Metabolic Adaptations during Pregnancy placental hormones affect both glucose and lipid metabolism to ensure ample fetal fuel supply and nutrients always. There is a switch from carbohydrate to fat utilization that is facilitated by both insulin resistance and increased plasma concentration of lipolytic hormones Butte, NF. Carbohydrate and lipid metabolism in pregnancy: normal compared with gestational diabetes mellitus. Am J Clin Nutr 2000; 71:1256S.
Metabolic Adaptations during Pregnancy The fasted state is one of “accelerated starvation”. Alternative fuels are made available for the mother and glucose is reserved for the fetus Maternal Fuels: Free fatty acids, ketones, glycerol There is hyperplasia of Beta cells, increased insulin secretion and early increase in insulin sensitivity followed by progressive insulin resistance. Butte, NF. Carbohydrate and lipid metabolism in pregnancy: normal compared with gestational diabetes mellitus. Am J Clin Nutr 2000; 71:1256S.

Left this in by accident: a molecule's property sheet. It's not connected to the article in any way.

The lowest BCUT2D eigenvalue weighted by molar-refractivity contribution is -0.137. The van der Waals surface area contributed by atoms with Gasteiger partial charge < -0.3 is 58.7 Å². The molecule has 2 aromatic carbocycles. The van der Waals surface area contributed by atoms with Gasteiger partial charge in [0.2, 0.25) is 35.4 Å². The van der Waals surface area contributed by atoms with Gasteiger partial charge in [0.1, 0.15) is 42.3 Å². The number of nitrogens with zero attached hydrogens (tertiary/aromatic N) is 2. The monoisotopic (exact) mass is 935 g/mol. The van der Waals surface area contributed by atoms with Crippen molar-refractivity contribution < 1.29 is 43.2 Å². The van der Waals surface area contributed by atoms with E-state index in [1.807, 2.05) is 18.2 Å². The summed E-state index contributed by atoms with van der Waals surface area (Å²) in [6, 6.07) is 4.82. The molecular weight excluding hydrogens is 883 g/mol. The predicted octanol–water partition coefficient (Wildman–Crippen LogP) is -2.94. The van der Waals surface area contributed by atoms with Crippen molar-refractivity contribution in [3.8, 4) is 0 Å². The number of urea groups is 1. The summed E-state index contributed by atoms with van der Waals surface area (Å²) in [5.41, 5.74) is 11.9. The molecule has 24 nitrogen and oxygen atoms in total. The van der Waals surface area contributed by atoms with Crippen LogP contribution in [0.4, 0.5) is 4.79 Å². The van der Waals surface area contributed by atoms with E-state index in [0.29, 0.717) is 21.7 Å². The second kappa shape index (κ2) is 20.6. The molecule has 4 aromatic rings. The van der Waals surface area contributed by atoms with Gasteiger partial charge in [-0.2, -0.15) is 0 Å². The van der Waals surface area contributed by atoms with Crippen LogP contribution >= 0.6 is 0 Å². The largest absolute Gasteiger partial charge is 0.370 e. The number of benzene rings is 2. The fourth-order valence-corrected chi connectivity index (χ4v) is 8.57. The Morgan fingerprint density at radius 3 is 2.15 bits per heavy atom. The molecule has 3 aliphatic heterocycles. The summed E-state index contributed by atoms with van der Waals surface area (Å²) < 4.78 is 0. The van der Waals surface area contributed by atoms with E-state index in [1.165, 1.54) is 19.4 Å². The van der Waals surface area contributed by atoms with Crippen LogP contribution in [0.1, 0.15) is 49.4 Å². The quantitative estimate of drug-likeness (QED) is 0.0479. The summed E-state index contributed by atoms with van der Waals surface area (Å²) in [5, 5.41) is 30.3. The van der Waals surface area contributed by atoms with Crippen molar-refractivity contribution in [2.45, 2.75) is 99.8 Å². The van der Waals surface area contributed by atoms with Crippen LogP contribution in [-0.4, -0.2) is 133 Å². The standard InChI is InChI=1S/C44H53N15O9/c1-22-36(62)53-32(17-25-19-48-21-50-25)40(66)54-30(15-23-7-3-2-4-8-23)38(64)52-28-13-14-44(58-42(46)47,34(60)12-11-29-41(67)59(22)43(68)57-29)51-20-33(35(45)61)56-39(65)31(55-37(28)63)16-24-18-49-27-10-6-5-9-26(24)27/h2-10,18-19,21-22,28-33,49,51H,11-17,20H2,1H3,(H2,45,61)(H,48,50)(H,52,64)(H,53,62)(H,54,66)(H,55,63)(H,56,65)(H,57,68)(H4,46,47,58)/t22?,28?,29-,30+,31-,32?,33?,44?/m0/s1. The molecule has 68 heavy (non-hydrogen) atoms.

Maternal insulin resistance results from increased release of diabetogenic hormones such as • Corticotropin Releasing Hormone • Chorionic Somatomammotropin • Progesterone • Tumor necrosis factor-a • A post receptor defect in the skeletal muscle B-subunit and at Insulin receptor substrate-1 may also contribute to the decline in insulin action. Yamashita, H, Shao, J, Friedman, JE. Physiologic and molecular alterations in carbohydrate metabolism during pregnancy and gestational diabetes mellitus. Clin Obstet Gynecol 2000; 43:87.
Metabolic Adaptations during Pregnancy • Insulin levels are higher in both the fasting and the postprandial states during pregnancy • The fasting glucose is 10-20% lower in pregnancy due to: • Increased storage of tissue glycogen • Increased peripheral glucose utilization • Decreased hepatic glucose production • Glucose consumption by the fetus